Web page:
The absence of free speech and political accountability has an economic impact on China. Beijing will stay important, but it won’t surpass the West, getting older before it gets richer, writes Matthew Lesh
China appeared totally unstoppable in the early days of Covid-19. Lockdowns stamped out the pandemic. European leaders were begging President Xi Jinping for personal protective equipment shipments. After decades of strong economic growth and increasing global muscle, the Chinese system appeared like an alternative to dysfunctional and divided Western democracies.
Has the sleeping dragon awoken to shake the world?
The China success narrative is now much less certain. Just last month, the United Nations announced that India’s population had surpassed China for the first time. This remarkable moment highlights the risk that China will grow old before it grows rich.
China’s per capita income is just US$13,500 – 3.5 times lower than the United Kingdom and 6 times lower than the United States. Economic growth has slowed in recent years and may never catch up as an ageing population reduces productive capacity.
A recent study from Rockefeller International projects China will not overtake the US economy until 2060, if ever. They may be stuck in the ‘middle-income trap’ – producing manufactured goods but unable to reach the high-value-added market.
Under Xi’s stewardship, China’s hope is large public investments in next-generation technologies. Indeed, suggesting that China simply copies the West is no longer accurate. There are homegrown tech giants and innovators. Additionally, if you throw enough public cash around, there will be some successes, like Huawei.
But the era of new tech giants like Tencent, ByteDance and Alibaba could be over. As Chinese entrepreneur Desmond Shum chronicles in Red Roulette, the relatively permissive environment for entrepreneurs in the 2000s has reverted to a system of extensive state control, cronyism, and outright corruption at the top of the Chinese Communist Party. Xi’s self-appointed lifetime tenure, his grip over the economy and society, and crackdowns in Hong Kong and Xinjiang could ultimately slow growth.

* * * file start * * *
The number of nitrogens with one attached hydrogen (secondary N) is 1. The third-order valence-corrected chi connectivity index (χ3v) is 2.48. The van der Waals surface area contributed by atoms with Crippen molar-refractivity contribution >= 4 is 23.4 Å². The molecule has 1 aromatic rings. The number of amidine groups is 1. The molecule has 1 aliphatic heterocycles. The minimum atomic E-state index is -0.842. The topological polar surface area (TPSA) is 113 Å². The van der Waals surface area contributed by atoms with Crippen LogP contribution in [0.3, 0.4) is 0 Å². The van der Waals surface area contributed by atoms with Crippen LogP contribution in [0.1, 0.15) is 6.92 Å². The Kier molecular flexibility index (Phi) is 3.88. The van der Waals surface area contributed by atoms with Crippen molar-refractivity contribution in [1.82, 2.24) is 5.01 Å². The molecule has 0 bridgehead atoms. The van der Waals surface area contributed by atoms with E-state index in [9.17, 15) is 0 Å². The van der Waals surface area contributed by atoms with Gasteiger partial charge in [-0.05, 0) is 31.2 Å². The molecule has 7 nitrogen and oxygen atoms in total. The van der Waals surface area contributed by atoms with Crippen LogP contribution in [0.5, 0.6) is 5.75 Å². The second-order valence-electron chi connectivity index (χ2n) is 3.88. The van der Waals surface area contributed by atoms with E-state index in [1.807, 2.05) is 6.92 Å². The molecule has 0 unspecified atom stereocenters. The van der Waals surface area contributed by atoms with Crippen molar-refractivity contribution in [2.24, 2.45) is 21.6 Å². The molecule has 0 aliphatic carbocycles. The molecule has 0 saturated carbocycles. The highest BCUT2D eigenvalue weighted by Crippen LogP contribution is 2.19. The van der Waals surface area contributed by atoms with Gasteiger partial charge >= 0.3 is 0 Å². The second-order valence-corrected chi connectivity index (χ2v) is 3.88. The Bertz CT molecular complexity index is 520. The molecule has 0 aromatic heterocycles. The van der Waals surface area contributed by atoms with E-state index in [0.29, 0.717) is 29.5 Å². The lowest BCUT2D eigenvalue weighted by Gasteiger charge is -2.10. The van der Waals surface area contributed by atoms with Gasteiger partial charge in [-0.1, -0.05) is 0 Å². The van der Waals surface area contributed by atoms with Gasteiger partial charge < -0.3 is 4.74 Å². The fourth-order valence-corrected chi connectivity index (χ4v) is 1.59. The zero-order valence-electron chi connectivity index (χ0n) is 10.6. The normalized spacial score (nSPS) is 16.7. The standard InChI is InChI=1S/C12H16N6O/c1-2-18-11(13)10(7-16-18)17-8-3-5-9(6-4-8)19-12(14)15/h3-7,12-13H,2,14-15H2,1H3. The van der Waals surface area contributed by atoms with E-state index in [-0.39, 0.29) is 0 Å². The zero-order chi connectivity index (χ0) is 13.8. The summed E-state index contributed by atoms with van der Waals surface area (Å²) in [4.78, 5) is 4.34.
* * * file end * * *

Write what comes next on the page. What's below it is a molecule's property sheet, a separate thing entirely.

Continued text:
The extended disappearance of billionaire Alibaba founder Jack Ma, after he criticised China’s financial regulators, sent a clear signal. Any entrepreneur that could undermine the Party’s control or unsettle internal power dynamics is treated with deep suspicion and risks jail time. Foreign companies are investing elsewhere, and homegrown business tycoons are relocating outside the country to keep their money and families safe.
It’s no coincidence that the latest advancements in artificial intelligence are coming from the United States – from OpenAI and Google – rather than from the People’s Republic. It takes experimentation and openness to disruption to achieve innovation. By contrast, in China, a party committee has oversight of every strategic decision in every firm. Capital is allocated to projects favoured by officials, often with significant kickbacks, rather than selecting those that will deliver economic growth. The lack of free speech and political accountability removes self-correction mechanisms.
There are many other red flags. The housing bubble – which by some estimates makes up 29 per cent of GDP – is bursting, China’s debt is astronomical (275 per cent of GDP) and trade conflict will only make matters more difficult. China also has relatively weak soft power and a lack of close alliances, in its region or elsewhere in the world, other than perhaps Russia. Even the much-celebrated Belt and Road Initiative have largely funded white elephant infrastructure projects and entrapped poor nations in debt.
China will undoubtedly continue to remain important. In recent decades, humanity’s biggest achievement has been hundreds of millions of Chinese people lifting themselves out of poverty. But a China moving in an authoritarian and isolationist direction is seriously unlikely to surpass the West.